When it comes to running the ball, I feel like Washington has been fairly successful, though the stats don’t really bear out my gut feeling. Looking at the stats sheet, the run game seems to have struggled, with the offense producing just 3.9 yards per carry. Antonio Gibson actually had good games against the Chargers (90 yards, 4.5 ypc) and Giants (69 yards, 5.3 ypc). It was against the Bills that he struggled to put up good rushing stats, picking up just 31 yards at 2.6 ypc. His struggles as a runner in that game, however, were greatly overshadowed by his spectacular 73-yard touchdown scamper on a screen pass that ended with a season highlight film leap for the pylon.
It was actually JD McKissic who excelled on a yards-per-carry basis last week, earning 7.7 yards per tote against Buffalo’s defense. On the whole, McKissic is averaging 5.1 ypc through three games while Gibson is averaging 4.2 ypc on a significantly larger workload.
My sense is that Washington’s limited rushing yardage (97 yards per game) has resulted primarily from game script (we’ve been playing from behind a lot and passing more than we should). If Washington can avoid playing from behind against Atlanta, I think that the WFT running backs are capable of consistently moving the ball and eating up game clock.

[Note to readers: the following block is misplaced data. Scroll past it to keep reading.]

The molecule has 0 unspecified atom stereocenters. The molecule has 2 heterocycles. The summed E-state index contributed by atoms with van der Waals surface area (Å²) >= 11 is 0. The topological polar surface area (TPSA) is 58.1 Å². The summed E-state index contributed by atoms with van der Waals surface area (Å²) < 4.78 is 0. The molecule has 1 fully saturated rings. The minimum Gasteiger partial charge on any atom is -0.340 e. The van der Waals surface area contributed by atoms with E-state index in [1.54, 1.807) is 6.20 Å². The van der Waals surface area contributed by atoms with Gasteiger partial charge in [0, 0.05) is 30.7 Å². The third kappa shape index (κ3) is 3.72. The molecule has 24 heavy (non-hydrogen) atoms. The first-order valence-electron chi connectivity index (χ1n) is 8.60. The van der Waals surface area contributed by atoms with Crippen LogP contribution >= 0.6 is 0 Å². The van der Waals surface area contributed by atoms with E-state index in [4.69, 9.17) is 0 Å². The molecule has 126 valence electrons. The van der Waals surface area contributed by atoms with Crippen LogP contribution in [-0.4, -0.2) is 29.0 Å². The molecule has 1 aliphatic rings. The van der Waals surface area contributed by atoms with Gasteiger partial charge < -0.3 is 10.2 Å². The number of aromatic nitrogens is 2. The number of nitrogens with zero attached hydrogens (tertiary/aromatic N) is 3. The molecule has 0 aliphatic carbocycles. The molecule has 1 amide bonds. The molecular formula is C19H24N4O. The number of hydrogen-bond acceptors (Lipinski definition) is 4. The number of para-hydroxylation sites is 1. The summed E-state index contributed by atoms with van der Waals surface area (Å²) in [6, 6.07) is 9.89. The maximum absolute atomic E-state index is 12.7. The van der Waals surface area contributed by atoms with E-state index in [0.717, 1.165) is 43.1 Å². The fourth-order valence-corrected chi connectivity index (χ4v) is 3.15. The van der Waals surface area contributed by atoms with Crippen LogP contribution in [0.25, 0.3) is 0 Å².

Time of Possession
So far this season, Washington’s time of possession has been the third-lowest in the league at just 25:32. That seems much more indicative of the defense failing to get off the field rather than any particular failure by the offense. Washington has been punting 4 times per game – pretty much the league average – but Washington’s opponent’s have punted only 7 times all season. Only two defenses in the league have forced fewer punts in 2021, highlighting the team’s almost inexplicable failure to stop opponents on 3rd down.
This week’s offensive X-factor
When it comes to Atlanta defending against the passing game, Taylor Heinicke is only half the equation, and the Falcons will need to deal with a variable that the Chargers, Giants and Bills didn’t have to solve.
Outside of McLaurin, the other receivers—Adam Humphries, rookie Dyami Brown, and Cam Sims—have combined for 16 catches for 125 yards. Of course, this overlooks the fact that TE Logan Thomas, and RBs JD McKissic and Antonio Brown are the 2nd, 3rd, and 4th leading pass catchers on the team, but Washington’s ability to stress defenses should be greatly enhanced by having Curtis Samuel on the field.